The next generation Ford Focus has just had the covers whipped off it at the North American International Auto Show in Detroit.
You won’t be able to buy it in Europe and America till the end of the year, and you won’t be able to buy it in the UK till the start of next year, but soon after that you’ll be seeing it everywhere.
Built in America, Germany and China, they will all be virtually identical across the world. Eighty per cent of their parts will be shared. And while we’re talking about sharing, the platform the car is built on will be shared with nine other Ford cars in the future in an effort to cut costs.
The first pictures suggest the new Focus will be a stunningly good-looking car in either hatchback or saloon versions. Sleek lights, subtle muscular bulges in the flanks, triangular air intakes at the front, strong and flowing lines everywhere make it a car you should be able to be proud of.
Engines, we’re told, will give “spirited performance” along with “outstanding levels of fuel economy and carbon dioxide emissions”.
Details will emerge in time but we’re also told the cars will be strong and rigid, have easy-to-use technology and be extremely safe. They are hardly likely to say otherwise are they, but Ford has a growing reputation for cars that go well and last, so I have little reason at this stage to doubt it.
Hold the VAT
While we’re talking about Ford, you might be interested to know it’s decided to absorb the latest increase in VAT and hold its new car prices to what they were at the end of last year.
VAT went back up to 17.5 per cent from 15 per cent at the turn of the year, and while a 2.5 per cent increase may not make much difference to the price of a tin of beans, it’s a significant £500 difference on a £20,000 car.
The deal will only be held until the end of February, which coincidentally is the same time as the government’s scrappage scheme comes to a final close. Ford is hoping the combination will lead to an “extra busy winter trading”.
High on a low
Toyota says its new Yaris hatchback leads the field for power and torque combined with low emissions and a low thirst for fuel.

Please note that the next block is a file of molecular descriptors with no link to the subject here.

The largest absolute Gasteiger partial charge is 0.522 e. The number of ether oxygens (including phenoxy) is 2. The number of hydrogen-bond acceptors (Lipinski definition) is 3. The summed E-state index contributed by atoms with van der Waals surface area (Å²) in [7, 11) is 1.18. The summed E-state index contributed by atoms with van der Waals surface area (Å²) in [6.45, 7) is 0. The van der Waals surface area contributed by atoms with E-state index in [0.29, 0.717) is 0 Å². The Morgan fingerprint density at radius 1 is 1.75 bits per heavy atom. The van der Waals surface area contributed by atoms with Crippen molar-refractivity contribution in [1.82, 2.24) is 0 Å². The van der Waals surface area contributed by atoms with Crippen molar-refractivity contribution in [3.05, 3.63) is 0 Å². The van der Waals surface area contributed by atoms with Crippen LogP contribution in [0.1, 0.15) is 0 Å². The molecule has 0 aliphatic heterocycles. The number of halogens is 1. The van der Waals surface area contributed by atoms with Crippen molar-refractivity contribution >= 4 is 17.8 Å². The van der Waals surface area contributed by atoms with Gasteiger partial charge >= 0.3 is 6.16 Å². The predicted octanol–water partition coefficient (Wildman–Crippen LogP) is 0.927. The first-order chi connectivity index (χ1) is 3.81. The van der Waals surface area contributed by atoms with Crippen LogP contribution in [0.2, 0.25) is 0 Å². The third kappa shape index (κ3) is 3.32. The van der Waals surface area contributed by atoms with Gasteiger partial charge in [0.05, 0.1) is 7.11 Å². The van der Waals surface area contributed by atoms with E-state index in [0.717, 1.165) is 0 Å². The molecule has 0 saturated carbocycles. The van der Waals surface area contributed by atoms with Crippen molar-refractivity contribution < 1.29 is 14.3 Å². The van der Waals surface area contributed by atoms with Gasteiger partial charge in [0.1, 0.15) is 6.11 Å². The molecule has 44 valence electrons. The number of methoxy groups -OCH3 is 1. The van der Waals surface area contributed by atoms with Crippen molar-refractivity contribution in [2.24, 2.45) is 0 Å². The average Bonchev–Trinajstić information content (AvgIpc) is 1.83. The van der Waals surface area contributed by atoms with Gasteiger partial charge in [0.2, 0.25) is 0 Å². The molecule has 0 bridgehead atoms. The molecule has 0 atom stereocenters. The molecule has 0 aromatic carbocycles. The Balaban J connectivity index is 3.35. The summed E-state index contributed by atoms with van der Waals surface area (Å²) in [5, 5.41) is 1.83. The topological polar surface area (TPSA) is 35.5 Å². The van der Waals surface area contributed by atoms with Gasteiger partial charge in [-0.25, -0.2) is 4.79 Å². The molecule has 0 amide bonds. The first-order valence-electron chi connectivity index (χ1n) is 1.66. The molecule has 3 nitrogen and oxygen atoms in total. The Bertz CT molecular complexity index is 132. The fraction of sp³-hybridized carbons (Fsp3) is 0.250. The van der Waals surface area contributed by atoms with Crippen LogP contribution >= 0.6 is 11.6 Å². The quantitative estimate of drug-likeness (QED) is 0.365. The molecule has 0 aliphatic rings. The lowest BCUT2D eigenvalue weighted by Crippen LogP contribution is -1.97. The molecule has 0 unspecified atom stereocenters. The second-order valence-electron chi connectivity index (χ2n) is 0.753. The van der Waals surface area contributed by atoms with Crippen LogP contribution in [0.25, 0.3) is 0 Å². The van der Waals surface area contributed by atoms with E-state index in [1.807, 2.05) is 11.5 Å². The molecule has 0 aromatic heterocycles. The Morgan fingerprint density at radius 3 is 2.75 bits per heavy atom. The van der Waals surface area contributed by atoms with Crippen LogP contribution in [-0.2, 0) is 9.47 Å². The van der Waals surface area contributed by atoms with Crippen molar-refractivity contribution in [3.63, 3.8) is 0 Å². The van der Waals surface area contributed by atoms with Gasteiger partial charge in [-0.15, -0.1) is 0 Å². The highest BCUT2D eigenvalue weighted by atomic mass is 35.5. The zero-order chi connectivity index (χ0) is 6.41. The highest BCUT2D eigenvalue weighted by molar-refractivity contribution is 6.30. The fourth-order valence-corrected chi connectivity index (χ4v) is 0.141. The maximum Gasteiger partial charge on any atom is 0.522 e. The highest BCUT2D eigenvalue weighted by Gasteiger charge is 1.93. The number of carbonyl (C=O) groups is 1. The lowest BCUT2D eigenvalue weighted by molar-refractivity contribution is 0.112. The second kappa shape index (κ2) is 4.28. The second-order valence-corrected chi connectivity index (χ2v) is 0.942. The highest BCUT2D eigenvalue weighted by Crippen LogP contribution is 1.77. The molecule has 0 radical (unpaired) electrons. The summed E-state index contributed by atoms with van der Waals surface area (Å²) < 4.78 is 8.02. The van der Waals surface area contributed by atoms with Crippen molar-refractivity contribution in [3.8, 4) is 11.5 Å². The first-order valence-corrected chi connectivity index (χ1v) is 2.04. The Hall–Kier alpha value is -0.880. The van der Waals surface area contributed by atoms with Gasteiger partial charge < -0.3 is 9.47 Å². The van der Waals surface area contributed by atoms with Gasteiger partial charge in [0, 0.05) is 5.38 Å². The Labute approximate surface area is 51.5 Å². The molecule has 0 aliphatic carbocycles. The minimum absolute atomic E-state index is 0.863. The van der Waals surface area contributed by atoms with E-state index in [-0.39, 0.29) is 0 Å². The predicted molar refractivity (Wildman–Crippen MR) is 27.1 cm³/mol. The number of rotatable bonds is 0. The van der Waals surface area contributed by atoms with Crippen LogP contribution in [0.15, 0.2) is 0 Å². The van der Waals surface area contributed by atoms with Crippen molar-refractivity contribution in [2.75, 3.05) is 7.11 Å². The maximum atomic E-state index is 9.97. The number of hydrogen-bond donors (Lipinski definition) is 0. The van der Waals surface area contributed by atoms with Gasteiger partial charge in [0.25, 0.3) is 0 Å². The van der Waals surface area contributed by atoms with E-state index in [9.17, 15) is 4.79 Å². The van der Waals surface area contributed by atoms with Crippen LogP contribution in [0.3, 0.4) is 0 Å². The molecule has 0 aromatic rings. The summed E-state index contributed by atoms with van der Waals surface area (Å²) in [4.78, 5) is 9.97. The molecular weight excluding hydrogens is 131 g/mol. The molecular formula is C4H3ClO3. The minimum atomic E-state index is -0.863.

According to its own figures, the versions with the 1.33 petrol engine with stop and start technology are claimed to beat the competition from Ford, Volkswagen, Honda, Peugeot, Renault and Vauxhall into the ground on all three counts.
With 100bhp on tap, an average fuel consumption of 55.4mpg, annual road tax of just £35 and carbon dioxide emissions of 120g/km, it certainly does appear to lead the pack … but the motor industry promotes its goods in clever ways so expect another announcement from one of the others next week to prove its own product is better.
And finally, Peugeot is updating its image for the new decade. The company itself is celebrating its 200th anniversary – in 1810 the brothers Peugeot turned their dad’s cereal mill into a steel foundry and took the family into the industrial age.
Now it is revamping its rampant lion badge to look a bit sleeker and we’re promised cars that will look stronger and more extreme. The theme will be along the lines of the look of a concept sports car known as the SR1 which will be revealed in the cold, hard metal at the Geneva Motor Show in March.
We can only hope that turns out to be the case in real life. The first pictures look fabulous. If so we can look forward to narrow, streamlined lights, elegantly sculpted panel work and a purposeful stance on the road.